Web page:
Outdoors

She needed a hobby. She tried guns — and now this Nampa woman is a renowned shooter

This mom wouldn’t buy her kids toy guns. Now she’s a shooting star.

Aimee Williams of Nampa didn’t become a competitive shooter until 2013. Now she’s on the cover of the American Shooting Journal and wants to be a role model for women everywhere.
Up Next
Aimee Williams of Nampa didn’t become a competitive shooter until 2013. Now she’s on the cover of the American Shooting Journal and wants to be a role model for women everywhere.

Aimee Williams never would have imagined her late 40s would involve being a magazine cover model. Even less likely was the fact that it would be the cover of a shooting magazine.

Williams, 48, was featured on the cover of American Shooting Journal in June. The Nampa resident picked up shooting as a hobby in 2012 after going target shooting with her children for Mother’s Day. Wanting to learn more about proper safety, Williams said she began taking classes and eventually purchased her own pistol. In 2013, she began competitive shooting.

This all seemed rather unlikely from the credentialed trainer at St. Luke’s Medical Center who banned her children from brandishing finger pistols.

But Williams has paved her own way, shooting her way to notoriety in the United States Practical Shooting Association (USPSA) and National Shooting Sports Foundation (NSSF). She was approached by the American Shooting Journal about an article on being a woman in shooting, as it is still a male-dominated sport. That article turned into a full-fledged cover shoot, causing her children to brag about their now-famous mother.

“Even my children would come back and say to you: ‘Mom didn’t even buy us toy guns. We weren’t allowed to point our finger at anything,’” Williams said. “My family that knew me when I was little or even prior to 2012 are like, ‘No, we never thought you would be doing this.’ And I would never have dreamed of being on the cover of a magazine.”

Until two years ago, Williams said she hid her passion from coworkers, wanting to avoid the chiding she assumed she would get about “responsible gun ownership.” Williams said she owned guns when she was in her 20s but got rid of them when she had children.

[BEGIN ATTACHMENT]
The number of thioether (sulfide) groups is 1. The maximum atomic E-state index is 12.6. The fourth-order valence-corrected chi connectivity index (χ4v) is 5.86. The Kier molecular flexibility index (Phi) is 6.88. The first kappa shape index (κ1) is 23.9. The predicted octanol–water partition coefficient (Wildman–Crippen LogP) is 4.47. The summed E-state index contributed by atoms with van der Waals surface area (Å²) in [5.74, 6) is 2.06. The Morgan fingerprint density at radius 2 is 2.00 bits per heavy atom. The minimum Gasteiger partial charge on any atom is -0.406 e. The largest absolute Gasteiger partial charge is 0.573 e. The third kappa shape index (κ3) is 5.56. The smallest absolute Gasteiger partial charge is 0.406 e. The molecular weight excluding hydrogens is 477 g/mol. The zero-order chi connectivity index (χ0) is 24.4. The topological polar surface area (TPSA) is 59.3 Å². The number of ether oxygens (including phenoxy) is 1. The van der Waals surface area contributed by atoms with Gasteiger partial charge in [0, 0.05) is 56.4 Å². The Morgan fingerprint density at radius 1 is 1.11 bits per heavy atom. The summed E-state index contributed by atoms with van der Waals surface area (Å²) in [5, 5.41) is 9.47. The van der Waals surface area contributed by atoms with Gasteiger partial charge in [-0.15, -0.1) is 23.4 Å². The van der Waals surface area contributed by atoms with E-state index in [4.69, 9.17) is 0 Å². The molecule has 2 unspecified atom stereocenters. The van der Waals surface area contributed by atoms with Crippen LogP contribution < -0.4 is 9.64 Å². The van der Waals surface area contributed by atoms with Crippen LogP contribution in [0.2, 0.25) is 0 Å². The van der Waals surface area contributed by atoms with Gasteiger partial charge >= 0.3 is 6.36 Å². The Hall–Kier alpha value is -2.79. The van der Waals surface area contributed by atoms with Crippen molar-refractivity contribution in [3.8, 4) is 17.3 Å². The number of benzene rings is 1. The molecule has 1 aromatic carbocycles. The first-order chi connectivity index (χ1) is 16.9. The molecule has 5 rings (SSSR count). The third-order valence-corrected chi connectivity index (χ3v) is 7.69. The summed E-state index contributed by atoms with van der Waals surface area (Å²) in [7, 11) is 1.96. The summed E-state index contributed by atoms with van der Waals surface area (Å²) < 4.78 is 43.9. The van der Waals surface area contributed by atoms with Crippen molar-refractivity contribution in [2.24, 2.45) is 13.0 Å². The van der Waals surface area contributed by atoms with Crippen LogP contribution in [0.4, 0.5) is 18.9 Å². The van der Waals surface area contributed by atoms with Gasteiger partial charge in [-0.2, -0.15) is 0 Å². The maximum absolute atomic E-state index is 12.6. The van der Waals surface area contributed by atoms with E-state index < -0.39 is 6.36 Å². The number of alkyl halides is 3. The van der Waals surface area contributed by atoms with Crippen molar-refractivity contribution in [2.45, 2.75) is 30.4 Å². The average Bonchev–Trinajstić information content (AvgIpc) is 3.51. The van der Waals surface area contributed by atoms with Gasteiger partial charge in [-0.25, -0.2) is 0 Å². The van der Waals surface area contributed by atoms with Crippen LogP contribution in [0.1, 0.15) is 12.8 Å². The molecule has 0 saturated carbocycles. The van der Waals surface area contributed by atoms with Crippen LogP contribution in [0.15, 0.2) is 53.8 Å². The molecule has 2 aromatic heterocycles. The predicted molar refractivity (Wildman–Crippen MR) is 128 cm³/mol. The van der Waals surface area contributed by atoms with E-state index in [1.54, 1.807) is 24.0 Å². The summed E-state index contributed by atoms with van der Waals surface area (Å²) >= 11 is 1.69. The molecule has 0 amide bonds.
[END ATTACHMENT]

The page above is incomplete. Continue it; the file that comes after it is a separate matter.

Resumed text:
A hospital wasn’t likely to invite inspiring words about her new passion.

“There were a couple of people that I told, and one of them majorly lectured me,” Williams said. “(Then I) told an anesthesiologist. … He told (everyone) I shot competitively. I had people coming out of the woodwork.”

As she continues to thrive on the competitive circuit, Williams said she feels a responsibility as a role model for other women. Shooting doesn’t have to be dangerous; it also doesn’t have to be for men.

Williams’ shooting coach, Ron Stricklin, believes Williams is the perfect ambassador for sending such an important message. Stricklin got into mentoring after his positive experiences as a ski instructor at Bogus Basin. He said he sees that same desire to help others in Williams.

“The first time I saw a student skiing on the same brand of ski that I have, it was very impactful. It opened my eyes to the role that an instructor plays,” Stricklin said. “(Williams is) very personable and she has a drive to make it happen. She enjoys, I believe, seeing other people succeed. And that success is as simple as helping somebody with their first time shooting.”

Williams also wants people to know that owning a gun is not a decision to be taken lightly. Instead, it is a decision that requires training, knowledge and a serious commitment to getting better.

“If you are going to own a firearm, you own the gun. The gun doesn’t own you,” she said. “You learn how to clear malfunctions, you learn how to shoot. People go and they purchase firearms and they don’t do anything to lock them up.”

Michael Katz: 208-377-6444, @MichaelLKatz

  Comments